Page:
What is the long-term outlook for people affected with granulomatosis with polyangiitis (GPA)?

The long-term outlook for people with granulomatosis with polyangiitis (GPA) may depend on how early an individual is diagnosed with the disease after the onset of symptoms, the severity of symptoms, and the response to treatment. For most people, the symptoms of GPA improve with treatment. In cases where a person has severe GPA that is not diagnosed or treated, there is a very high risk of death that can be caused by infection, respiratory failure (when too little oxygen passes from the lungs to the blood), kidney failure, and damage to the heart.

Most people with GPA receive treatment for about 18 months after they begin to recover from the disease. Receiving treatment for this length of time is aimed at preventing the symptoms from returning (relapse). However, about half of people with GPA may experience a return of the disease. This usually occurs within two years of stopping treatment. Therefore, it is extremely important that people with GPA continue to see their healthcare professionals regularly, both while receiving treatment and after stopping the medications.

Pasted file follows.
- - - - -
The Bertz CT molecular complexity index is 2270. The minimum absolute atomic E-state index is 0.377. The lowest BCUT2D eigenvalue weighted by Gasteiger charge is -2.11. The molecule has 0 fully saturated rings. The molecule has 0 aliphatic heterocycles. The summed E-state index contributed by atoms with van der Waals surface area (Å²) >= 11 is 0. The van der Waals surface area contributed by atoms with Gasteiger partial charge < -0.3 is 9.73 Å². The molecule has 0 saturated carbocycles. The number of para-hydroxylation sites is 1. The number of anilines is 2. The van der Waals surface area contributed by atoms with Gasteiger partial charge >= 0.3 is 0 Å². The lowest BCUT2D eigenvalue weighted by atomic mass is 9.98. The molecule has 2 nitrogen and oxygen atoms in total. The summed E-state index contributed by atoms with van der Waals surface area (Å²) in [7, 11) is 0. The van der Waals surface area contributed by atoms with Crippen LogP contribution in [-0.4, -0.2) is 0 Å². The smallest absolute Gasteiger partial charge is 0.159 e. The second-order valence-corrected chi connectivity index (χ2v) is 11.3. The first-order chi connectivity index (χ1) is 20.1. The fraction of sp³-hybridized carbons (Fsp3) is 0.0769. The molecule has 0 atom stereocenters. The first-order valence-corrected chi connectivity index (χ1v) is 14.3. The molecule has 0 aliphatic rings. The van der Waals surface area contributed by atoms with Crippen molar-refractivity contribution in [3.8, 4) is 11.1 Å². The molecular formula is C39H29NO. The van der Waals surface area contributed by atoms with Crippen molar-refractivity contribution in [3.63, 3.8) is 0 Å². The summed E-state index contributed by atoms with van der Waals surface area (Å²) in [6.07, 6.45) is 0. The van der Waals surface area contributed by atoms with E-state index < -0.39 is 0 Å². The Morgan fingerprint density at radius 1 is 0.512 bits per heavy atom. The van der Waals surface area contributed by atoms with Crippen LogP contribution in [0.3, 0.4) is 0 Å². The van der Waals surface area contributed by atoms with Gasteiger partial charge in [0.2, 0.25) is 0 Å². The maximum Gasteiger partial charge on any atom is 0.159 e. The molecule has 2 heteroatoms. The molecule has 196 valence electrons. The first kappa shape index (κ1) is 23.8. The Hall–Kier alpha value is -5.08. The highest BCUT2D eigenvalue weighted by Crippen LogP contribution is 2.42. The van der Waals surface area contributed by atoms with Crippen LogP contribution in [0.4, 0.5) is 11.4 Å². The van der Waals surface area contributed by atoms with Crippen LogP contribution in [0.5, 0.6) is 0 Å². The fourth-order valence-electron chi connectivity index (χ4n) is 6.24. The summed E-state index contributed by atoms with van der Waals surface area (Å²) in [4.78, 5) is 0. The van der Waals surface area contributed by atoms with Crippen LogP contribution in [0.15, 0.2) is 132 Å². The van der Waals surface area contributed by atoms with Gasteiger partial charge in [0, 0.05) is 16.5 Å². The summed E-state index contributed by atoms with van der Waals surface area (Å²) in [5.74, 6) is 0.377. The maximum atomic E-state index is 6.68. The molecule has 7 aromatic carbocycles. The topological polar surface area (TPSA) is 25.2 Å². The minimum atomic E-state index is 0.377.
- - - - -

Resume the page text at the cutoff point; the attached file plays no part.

After starting treatment for GPA, most people notice that their symptoms improve. However, the medications that help treat GPA can also cause serious side-effects such as bone weakening and having an immune system that is less able to fight off infection. Doctors may recommend additional medications that can help treat these side-effects.

Last updated on 05-01-20

How might granulomatosis with polyangiitis (GPA) be treated?